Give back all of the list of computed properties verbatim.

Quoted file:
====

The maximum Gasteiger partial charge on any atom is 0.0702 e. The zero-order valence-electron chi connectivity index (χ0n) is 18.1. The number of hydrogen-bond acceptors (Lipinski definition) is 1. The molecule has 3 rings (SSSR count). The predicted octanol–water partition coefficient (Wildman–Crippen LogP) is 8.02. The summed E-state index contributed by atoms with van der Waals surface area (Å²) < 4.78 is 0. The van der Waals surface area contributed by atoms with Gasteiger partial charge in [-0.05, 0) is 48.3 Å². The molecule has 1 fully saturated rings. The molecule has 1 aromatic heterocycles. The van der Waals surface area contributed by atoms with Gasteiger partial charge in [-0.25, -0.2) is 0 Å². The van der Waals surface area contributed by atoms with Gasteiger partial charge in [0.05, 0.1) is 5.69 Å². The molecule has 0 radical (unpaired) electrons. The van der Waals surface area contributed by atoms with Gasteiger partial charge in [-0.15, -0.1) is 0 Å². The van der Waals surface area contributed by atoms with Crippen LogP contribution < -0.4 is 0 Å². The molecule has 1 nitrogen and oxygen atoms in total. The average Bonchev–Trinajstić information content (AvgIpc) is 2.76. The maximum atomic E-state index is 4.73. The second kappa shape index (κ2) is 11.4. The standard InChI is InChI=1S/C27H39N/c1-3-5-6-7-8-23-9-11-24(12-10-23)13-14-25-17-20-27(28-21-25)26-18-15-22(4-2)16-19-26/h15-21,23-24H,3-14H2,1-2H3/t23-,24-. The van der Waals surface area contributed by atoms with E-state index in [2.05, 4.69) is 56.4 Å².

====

The maximum Gasteiger partial charge on any atom is 0.0702 e. The zero-order valence-electron chi connectivity index (χ0n) is 18.1. The number of hydrogen-bond acceptors (Lipinski definition) is 1. The molecule has 3 rings (SSSR count). The predicted octanol–water partition coefficient (Wildman–Crippen LogP) is 8.02. The summed E-state index contributed by atoms with van der Waals surface area (Å²) < 4.78 is 0. The van der Waals surface area contributed by atoms with Gasteiger partial charge in [-0.05, 0) is 48.3 Å². The molecule has 1 fully saturated rings. The molecule has 1 aromatic heterocycles. The van der Waals surface area contributed by atoms with Gasteiger partial charge in [-0.25, -0.2) is 0 Å². The van der Waals surface area contributed by atoms with Gasteiger partial charge in [0.05, 0.1) is 5.69 Å². The molecule has 0 radical (unpaired) electrons. The van der Waals surface area contributed by atoms with Gasteiger partial charge in [-0.15, -0.1) is 0 Å². The van der Waals surface area contributed by atoms with Crippen LogP contribution < -0.4 is 0 Å². The molecule has 1 nitrogen and oxygen atoms in total. The average Bonchev–Trinajstić information content (AvgIpc) is 2.76. The maximum atomic E-state index is 4.73. The second kappa shape index (κ2) is 11.4. The standard InChI is InChI=1S/C27H39N/c1-3-5-6-7-8-23-9-11-24(12-10-23)13-14-25-17-20-27(28-21-25)26-18-15-22(4-2)16-19-26/h15-21,23-24H,3-14H2,1-2H3/t23-,24-. The van der Waals surface area contributed by atoms with E-state index in [2.05, 4.69) is 56.4 Å².